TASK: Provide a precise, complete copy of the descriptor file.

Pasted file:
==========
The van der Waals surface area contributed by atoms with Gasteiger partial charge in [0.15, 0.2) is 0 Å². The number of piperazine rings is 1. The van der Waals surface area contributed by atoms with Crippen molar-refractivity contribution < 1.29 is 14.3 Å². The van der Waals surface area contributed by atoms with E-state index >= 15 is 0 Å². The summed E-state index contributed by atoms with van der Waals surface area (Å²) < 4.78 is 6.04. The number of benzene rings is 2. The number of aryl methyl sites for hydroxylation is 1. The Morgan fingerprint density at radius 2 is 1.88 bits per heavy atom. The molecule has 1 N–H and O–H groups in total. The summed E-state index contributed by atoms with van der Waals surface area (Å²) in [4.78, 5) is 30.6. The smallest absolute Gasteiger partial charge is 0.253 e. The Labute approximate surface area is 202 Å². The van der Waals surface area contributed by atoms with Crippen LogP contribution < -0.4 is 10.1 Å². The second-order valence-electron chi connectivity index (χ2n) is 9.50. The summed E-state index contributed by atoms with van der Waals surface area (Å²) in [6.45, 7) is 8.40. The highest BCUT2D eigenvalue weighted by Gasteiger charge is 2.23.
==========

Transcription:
The van der Waals surface area contributed by atoms with Gasteiger partial charge in [0.15, 0.2) is 0 Å². The number of piperazine rings is 1. The van der Waals surface area contributed by atoms with Crippen molar-refractivity contribution < 1.29 is 14.3 Å². The van der Waals surface area contributed by atoms with E-state index >= 15 is 0 Å². The summed E-state index contributed by atoms with van der Waals surface area (Å²) < 4.78 is 6.04. The number of benzene rings is 2. The number of aryl methyl sites for hydroxylation is 1. The Morgan fingerprint density at radius 2 is 1.88 bits per heavy atom. The molecule has 1 N–H and O–H groups in total. The summed E-state index contributed by atoms with van der Waals surface area (Å²) in [4.78, 5) is 30.6. The smallest absolute Gasteiger partial charge is 0.253 e. The Labute approximate surface area is 202 Å². The van der Waals surface area contributed by atoms with Crippen LogP contribution < -0.4 is 10.1 Å². The second-order valence-electron chi connectivity index (χ2n) is 9.50. The summed E-state index contributed by atoms with van der Waals surface area (Å²) in [6.45, 7) is 8.40. The highest BCUT2D eigenvalue weighted by Gasteiger charge is 2.23.